K-12 Educator Summer Acclimation

 

By Kandi Grimes

Yay! It is summer break! Teachers can finally go on that vacation (or staycation), right?  Well, for many educators it is also time for work. Unfortunately, those lesson plans aren’t going to write themselves. In addition to preparing for the fall, teachers may be required to attend virtual professional development sessions. Before these duties start knocking at your door take some time for self-reflection and determine what went right and what went wrong during the past school year. This can serve as a valuable tool for any teacher. The Educator’s Summer Self-reflection Tool from Concordia University-Portland can help get you started.

Now, let’s jump into summer! Summer can be a time to reset your body and mind. When the students have gone and the classroom has been cleared out, your mind may still be racing as if you had multiple tasks to accomplish and little time to do them.

Below are some suggestions for stepping into summer:

1. Begin your day with a new summer ritual

What would make you feel calm and reflective on your summer morning? Create a new morning ritual that is more relaxed and less hectic than your school mornings. Perhaps having coffee on your porch or balcony or beginning your day with yoga? You can even enter meditation into your morning mix. There is a multitude of relaxation apps to guide you. Practicing self-care is a great way to start your summer.

2. Vacation or Staycation, you can finally read that book!

Have you longed to lounge on your sofa or sit in your cozy chair and finally read that book? Summer can be a great time to do just that. Read free on sites like Google Books or the Library of Congress. What a deal!

3. Not everyone has time for spring cleaning, so do a summer clean instead!

If you have not had time to tackle that pesky closet or even just clean your living space as much as you would have liked, take some time, crank up your favorite playlist, and clean away!

4. Set aside time for lesson planning

We know that it is better to have a work-life balance. This applies to the summer as well.  Making a schedule of times that you will devote to schoolwork will indeed be helpful. You can work around any planned summer activities and not feel rushed pre-fall. Stick to the plan; it will be worth it.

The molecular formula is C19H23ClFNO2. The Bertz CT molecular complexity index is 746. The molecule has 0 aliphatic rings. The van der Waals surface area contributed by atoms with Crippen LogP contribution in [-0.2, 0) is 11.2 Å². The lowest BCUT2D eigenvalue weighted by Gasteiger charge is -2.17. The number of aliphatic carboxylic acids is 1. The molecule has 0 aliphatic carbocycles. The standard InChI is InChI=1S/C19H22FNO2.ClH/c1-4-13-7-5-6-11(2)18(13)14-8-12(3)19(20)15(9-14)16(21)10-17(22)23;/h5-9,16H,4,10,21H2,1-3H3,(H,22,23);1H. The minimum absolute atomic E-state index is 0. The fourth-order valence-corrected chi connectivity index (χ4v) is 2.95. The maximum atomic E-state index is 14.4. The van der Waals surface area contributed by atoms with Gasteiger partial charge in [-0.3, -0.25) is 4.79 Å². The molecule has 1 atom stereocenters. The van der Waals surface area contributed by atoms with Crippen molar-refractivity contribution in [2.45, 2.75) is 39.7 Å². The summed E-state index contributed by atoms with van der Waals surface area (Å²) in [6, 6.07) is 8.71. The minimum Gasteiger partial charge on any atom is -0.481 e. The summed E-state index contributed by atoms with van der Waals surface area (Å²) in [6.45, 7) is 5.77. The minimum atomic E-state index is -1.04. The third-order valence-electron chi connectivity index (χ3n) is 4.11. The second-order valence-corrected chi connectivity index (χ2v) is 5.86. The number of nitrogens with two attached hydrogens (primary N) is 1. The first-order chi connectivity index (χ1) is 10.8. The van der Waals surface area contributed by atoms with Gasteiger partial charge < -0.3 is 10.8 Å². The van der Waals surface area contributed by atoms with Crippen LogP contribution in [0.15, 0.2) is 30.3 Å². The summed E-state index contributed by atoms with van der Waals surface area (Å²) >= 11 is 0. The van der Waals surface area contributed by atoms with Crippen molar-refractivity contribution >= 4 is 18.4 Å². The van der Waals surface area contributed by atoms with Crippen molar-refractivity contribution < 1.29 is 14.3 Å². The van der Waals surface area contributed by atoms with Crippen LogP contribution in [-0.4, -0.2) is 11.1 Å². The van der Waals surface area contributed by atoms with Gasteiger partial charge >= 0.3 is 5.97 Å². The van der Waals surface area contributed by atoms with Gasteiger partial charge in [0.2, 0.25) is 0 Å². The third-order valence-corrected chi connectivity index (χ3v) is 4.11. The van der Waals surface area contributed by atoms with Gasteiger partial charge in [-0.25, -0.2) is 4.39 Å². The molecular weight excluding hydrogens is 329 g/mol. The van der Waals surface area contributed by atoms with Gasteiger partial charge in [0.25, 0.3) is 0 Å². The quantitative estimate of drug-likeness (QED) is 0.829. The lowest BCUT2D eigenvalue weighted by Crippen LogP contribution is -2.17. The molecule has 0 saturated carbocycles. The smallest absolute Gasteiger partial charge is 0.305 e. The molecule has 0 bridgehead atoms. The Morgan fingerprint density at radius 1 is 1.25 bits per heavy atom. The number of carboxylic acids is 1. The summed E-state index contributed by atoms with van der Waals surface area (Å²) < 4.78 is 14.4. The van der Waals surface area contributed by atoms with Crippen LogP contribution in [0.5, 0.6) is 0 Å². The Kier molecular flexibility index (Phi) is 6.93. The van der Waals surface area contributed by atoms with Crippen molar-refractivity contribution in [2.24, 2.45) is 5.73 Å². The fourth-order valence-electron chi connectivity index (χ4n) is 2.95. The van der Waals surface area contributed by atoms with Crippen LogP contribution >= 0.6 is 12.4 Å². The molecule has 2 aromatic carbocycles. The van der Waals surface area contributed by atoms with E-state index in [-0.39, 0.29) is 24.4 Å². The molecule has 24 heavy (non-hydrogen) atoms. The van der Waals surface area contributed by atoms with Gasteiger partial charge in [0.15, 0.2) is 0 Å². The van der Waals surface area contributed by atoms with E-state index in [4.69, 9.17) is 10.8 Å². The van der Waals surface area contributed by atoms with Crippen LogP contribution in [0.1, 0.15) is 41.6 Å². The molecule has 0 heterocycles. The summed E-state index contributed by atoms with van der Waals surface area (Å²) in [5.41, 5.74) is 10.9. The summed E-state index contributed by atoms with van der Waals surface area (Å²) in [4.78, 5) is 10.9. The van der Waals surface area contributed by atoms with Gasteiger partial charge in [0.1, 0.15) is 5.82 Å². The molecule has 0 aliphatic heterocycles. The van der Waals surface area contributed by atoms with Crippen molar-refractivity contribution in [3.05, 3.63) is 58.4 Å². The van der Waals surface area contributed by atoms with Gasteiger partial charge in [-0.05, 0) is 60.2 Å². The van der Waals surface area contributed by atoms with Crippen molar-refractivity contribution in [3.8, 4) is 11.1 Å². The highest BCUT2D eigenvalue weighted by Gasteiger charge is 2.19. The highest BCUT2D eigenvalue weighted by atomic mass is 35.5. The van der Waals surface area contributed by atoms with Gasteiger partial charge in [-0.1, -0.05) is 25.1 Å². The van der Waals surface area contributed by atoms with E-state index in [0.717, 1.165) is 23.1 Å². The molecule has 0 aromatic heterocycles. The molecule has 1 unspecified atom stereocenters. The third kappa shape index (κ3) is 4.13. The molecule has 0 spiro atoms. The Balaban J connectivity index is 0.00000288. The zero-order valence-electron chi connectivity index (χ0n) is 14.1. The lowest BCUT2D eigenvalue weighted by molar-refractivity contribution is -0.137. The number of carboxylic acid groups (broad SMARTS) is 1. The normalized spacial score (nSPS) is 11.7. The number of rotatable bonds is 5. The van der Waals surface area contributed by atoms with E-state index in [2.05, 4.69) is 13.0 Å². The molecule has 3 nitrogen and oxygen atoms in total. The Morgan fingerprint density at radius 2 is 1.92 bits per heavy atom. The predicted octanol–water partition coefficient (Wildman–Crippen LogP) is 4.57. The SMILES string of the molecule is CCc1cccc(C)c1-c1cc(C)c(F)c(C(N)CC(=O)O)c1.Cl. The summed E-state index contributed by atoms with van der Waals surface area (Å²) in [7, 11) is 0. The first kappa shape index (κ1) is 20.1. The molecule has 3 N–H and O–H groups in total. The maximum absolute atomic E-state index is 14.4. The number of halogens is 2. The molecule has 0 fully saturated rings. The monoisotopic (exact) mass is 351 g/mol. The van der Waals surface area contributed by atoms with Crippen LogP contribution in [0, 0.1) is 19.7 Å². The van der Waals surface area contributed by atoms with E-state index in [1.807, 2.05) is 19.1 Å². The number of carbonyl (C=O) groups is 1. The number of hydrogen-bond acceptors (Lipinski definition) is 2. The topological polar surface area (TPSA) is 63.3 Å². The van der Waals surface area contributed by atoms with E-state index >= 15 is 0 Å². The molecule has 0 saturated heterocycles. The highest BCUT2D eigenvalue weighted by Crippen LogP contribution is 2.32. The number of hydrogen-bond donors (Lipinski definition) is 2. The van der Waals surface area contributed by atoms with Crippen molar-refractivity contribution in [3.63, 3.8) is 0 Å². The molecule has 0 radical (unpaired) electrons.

5. Reconnect with friends and family

If you had occasions during the school year where you were just too tired to socialize with friends and family, summer is a great time to catch up. Studies have shown that satisfying relationships and social connections can have a positive impact on our well-being. To this end, video and audio-conferencing software or video chat apps are a great way to connect to others.

6. Indulge your interests

Now that the school year is over, and you do not have those pressing time constraints, do what you love. Get back to your hobbies, try those new exercises, begin writing that novel; summer offers you that longed-for time.

7. Get outside

There are activities that you can do close to home. Work in your garden, take a bike ride around the block, sit on your porch, and listen to the birds. Getting fresh air and enjoying the music of nature can make us feel happier and healthier. Who doesn’t want that?

Whether you try new activities this summer or prefer the familiar, taking the time to rejuvenate yourself can help you to become more relaxed, happier, and in a good state-of-mind for another meaningful school year.

For a comprehensive list of fun and educational resources, check out our page here!

Article Categories: Teacher Perspectives, Teacher Professional Development